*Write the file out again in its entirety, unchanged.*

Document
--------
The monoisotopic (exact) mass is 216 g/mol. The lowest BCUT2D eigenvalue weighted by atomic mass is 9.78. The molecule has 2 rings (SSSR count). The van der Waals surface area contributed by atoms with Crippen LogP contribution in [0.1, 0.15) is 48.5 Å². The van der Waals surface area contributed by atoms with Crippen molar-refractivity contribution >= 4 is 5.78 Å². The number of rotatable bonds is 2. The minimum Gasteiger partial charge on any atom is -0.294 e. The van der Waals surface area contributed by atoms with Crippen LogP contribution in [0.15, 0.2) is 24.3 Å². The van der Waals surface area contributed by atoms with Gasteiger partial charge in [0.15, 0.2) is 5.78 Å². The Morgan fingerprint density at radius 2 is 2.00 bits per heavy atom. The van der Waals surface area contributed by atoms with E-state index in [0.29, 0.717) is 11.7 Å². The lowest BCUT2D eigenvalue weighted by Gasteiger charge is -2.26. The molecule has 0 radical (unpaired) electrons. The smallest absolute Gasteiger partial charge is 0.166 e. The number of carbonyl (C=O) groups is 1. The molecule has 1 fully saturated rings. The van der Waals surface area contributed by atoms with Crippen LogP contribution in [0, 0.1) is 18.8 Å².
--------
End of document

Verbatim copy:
The monoisotopic (exact) mass is 216 g/mol. The lowest BCUT2D eigenvalue weighted by atomic mass is 9.78. The molecule has 2 rings (SSSR count). The van der Waals surface area contributed by atoms with Crippen LogP contribution in [0.1, 0.15) is 48.5 Å². The van der Waals surface area contributed by atoms with Crippen molar-refractivity contribution >= 4 is 5.78 Å². The number of rotatable bonds is 2. The minimum Gasteiger partial charge on any atom is -0.294 e. The van der Waals surface area contributed by atoms with Crippen LogP contribution in [0.15, 0.2) is 24.3 Å². The van der Waals surface area contributed by atoms with Gasteiger partial charge in [0.15, 0.2) is 5.78 Å². The Morgan fingerprint density at radius 2 is 2.00 bits per heavy atom. The van der Waals surface area contributed by atoms with E-state index in [0.29, 0.717) is 11.7 Å². The lowest BCUT2D eigenvalue weighted by Gasteiger charge is -2.26. The molecule has 0 radical (unpaired) electrons. The smallest absolute Gasteiger partial charge is 0.166 e. The number of carbonyl (C=O) groups is 1. The molecule has 1 fully saturated rings. The van der Waals surface area contributed by atoms with Crippen LogP contribution in [0, 0.1) is 18.8 Å².